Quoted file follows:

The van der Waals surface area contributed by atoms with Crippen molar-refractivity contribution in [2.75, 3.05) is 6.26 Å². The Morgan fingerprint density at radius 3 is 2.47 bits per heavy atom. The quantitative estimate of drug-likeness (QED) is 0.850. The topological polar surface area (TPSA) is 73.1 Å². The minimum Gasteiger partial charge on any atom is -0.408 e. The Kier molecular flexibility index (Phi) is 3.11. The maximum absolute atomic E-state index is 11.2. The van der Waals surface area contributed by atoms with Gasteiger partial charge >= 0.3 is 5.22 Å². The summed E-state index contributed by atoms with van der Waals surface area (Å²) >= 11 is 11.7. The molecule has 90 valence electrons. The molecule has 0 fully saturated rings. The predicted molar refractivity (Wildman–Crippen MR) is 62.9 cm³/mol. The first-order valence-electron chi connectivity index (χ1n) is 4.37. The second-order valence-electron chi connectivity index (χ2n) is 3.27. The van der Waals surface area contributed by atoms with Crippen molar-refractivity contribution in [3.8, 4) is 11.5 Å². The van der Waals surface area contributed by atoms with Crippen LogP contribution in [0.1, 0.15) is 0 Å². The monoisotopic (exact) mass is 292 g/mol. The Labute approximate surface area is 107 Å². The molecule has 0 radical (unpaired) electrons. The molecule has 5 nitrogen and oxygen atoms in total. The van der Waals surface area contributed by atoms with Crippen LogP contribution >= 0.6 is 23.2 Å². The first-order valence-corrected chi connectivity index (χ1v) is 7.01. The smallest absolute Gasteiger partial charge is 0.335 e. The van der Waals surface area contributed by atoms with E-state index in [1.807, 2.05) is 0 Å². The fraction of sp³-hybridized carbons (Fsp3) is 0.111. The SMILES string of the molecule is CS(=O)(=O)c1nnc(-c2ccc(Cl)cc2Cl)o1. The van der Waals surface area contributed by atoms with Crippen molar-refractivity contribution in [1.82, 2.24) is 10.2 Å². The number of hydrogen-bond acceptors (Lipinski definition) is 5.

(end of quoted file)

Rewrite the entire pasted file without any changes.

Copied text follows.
The van der Waals surface area contributed by atoms with Crippen molar-refractivity contribution in [2.75, 3.05) is 6.26 Å². The Morgan fingerprint density at radius 3 is 2.47 bits per heavy atom. The quantitative estimate of drug-likeness (QED) is 0.850. The topological polar surface area (TPSA) is 73.1 Å². The minimum Gasteiger partial charge on any atom is -0.408 e. The Kier molecular flexibility index (Phi) is 3.11. The maximum absolute atomic E-state index is 11.2. The van der Waals surface area contributed by atoms with Gasteiger partial charge >= 0.3 is 5.22 Å². The summed E-state index contributed by atoms with van der Waals surface area (Å²) >= 11 is 11.7. The molecule has 90 valence electrons. The molecule has 0 fully saturated rings. The predicted molar refractivity (Wildman–Crippen MR) is 62.9 cm³/mol. The first-order valence-electron chi connectivity index (χ1n) is 4.37. The second-order valence-electron chi connectivity index (χ2n) is 3.27. The van der Waals surface area contributed by atoms with Crippen molar-refractivity contribution in [3.8, 4) is 11.5 Å². The van der Waals surface area contributed by atoms with Crippen LogP contribution in [0.1, 0.15) is 0 Å². The monoisotopic (exact) mass is 292 g/mol. The Labute approximate surface area is 107 Å². The molecule has 0 radical (unpaired) electrons. The molecule has 5 nitrogen and oxygen atoms in total. The van der Waals surface area contributed by atoms with Crippen LogP contribution >= 0.6 is 23.2 Å². The first-order valence-corrected chi connectivity index (χ1v) is 7.01. The smallest absolute Gasteiger partial charge is 0.335 e. The van der Waals surface area contributed by atoms with E-state index in [1.807, 2.05) is 0 Å². The fraction of sp³-hybridized carbons (Fsp3) is 0.111. The SMILES string of the molecule is CS(=O)(=O)c1nnc(-c2ccc(Cl)cc2Cl)o1. The van der Waals surface area contributed by atoms with Crippen molar-refractivity contribution in [1.82, 2.24) is 10.2 Å². The number of hydrogen-bond acceptors (Lipinski definition) is 5.